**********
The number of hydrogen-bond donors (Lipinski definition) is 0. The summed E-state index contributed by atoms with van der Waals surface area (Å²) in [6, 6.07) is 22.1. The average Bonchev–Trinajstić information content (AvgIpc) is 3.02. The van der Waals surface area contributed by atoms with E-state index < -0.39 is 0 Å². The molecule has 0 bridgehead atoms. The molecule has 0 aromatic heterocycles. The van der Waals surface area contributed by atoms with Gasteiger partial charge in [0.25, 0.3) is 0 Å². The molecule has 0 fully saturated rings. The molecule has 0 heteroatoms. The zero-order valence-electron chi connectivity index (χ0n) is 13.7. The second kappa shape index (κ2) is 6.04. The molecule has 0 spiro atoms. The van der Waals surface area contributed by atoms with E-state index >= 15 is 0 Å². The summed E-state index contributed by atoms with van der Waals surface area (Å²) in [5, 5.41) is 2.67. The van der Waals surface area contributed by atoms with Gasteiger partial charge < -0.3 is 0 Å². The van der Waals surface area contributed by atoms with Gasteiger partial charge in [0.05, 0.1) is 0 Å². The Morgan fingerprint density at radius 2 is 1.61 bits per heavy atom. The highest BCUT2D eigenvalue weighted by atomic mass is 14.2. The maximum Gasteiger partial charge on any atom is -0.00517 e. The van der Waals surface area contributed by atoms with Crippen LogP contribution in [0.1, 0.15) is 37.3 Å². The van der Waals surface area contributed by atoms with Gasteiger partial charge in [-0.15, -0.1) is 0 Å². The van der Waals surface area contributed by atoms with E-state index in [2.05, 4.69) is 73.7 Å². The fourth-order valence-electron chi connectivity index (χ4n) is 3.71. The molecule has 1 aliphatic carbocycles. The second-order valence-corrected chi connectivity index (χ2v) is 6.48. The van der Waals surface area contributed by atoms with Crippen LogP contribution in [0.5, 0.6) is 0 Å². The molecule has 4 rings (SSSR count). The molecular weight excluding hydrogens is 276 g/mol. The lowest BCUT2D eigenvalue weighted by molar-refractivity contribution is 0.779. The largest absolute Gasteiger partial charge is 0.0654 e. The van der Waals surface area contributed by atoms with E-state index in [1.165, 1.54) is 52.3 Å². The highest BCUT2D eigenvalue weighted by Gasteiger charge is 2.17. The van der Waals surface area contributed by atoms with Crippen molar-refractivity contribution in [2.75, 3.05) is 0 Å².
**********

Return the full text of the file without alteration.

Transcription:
The number of hydrogen-bond donors (Lipinski definition) is 0. The summed E-state index contributed by atoms with van der Waals surface area (Å²) in [6, 6.07) is 22.1. The average Bonchev–Trinajstić information content (AvgIpc) is 3.02. The van der Waals surface area contributed by atoms with E-state index < -0.39 is 0 Å². The molecule has 0 bridgehead atoms. The molecule has 0 aromatic heterocycles. The van der Waals surface area contributed by atoms with Gasteiger partial charge in [0.25, 0.3) is 0 Å². The molecule has 0 fully saturated rings. The molecule has 0 heteroatoms. The zero-order valence-electron chi connectivity index (χ0n) is 13.7. The second kappa shape index (κ2) is 6.04. The molecule has 0 spiro atoms. The van der Waals surface area contributed by atoms with E-state index >= 15 is 0 Å². The summed E-state index contributed by atoms with van der Waals surface area (Å²) in [5, 5.41) is 2.67. The van der Waals surface area contributed by atoms with Gasteiger partial charge < -0.3 is 0 Å². The van der Waals surface area contributed by atoms with Gasteiger partial charge in [0.05, 0.1) is 0 Å². The Morgan fingerprint density at radius 2 is 1.61 bits per heavy atom. The highest BCUT2D eigenvalue weighted by atomic mass is 14.2. The maximum Gasteiger partial charge on any atom is -0.00517 e. The van der Waals surface area contributed by atoms with Crippen LogP contribution in [0.1, 0.15) is 37.3 Å². The van der Waals surface area contributed by atoms with Gasteiger partial charge in [-0.15, -0.1) is 0 Å². The van der Waals surface area contributed by atoms with E-state index in [2.05, 4.69) is 73.7 Å². The fourth-order valence-electron chi connectivity index (χ4n) is 3.71. The molecule has 1 aliphatic carbocycles. The second-order valence-corrected chi connectivity index (χ2v) is 6.48. The van der Waals surface area contributed by atoms with Crippen LogP contribution in [0.5, 0.6) is 0 Å². The molecule has 4 rings (SSSR count). The molecular weight excluding hydrogens is 276 g/mol. The lowest BCUT2D eigenvalue weighted by molar-refractivity contribution is 0.779. The largest absolute Gasteiger partial charge is 0.0654 e. The van der Waals surface area contributed by atoms with E-state index in [1.165, 1.54) is 52.3 Å². The highest BCUT2D eigenvalue weighted by Gasteiger charge is 2.17. The van der Waals surface area contributed by atoms with Crippen molar-refractivity contribution in [2.75, 3.05) is 0 Å².